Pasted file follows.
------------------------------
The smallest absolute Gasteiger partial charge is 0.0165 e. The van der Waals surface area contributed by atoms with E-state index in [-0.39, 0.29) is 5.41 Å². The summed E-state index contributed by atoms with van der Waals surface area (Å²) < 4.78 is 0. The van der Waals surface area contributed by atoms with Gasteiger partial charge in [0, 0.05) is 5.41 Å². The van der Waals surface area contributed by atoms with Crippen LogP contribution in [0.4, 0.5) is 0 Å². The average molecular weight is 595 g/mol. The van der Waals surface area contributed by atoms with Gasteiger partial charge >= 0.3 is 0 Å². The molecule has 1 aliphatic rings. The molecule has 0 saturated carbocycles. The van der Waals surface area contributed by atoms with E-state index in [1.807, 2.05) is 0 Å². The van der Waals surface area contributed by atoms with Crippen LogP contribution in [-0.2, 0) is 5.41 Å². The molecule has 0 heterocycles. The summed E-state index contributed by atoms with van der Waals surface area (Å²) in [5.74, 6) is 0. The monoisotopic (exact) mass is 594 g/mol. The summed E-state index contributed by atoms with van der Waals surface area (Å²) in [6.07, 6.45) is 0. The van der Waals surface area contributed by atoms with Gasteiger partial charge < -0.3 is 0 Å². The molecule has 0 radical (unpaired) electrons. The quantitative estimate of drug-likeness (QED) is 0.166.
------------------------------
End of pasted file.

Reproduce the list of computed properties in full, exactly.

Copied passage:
The smallest absolute Gasteiger partial charge is 0.0165 e. The van der Waals surface area contributed by atoms with E-state index in [-0.39, 0.29) is 5.41 Å². The summed E-state index contributed by atoms with van der Waals surface area (Å²) < 4.78 is 0. The van der Waals surface area contributed by atoms with Gasteiger partial charge in [0, 0.05) is 5.41 Å². The van der Waals surface area contributed by atoms with Crippen LogP contribution in [0.4, 0.5) is 0 Å². The average molecular weight is 595 g/mol. The van der Waals surface area contributed by atoms with Gasteiger partial charge >= 0.3 is 0 Å². The molecule has 1 aliphatic rings. The molecule has 0 saturated carbocycles. The van der Waals surface area contributed by atoms with E-state index in [1.807, 2.05) is 0 Å². The van der Waals surface area contributed by atoms with Crippen LogP contribution in [-0.2, 0) is 5.41 Å². The molecule has 0 heterocycles. The summed E-state index contributed by atoms with van der Waals surface area (Å²) in [5.74, 6) is 0. The monoisotopic (exact) mass is 594 g/mol. The summed E-state index contributed by atoms with van der Waals surface area (Å²) in [6.07, 6.45) is 0. The van der Waals surface area contributed by atoms with Gasteiger partial charge < -0.3 is 0 Å². The molecule has 0 radical (unpaired) electrons. The quantitative estimate of drug-likeness (QED) is 0.166.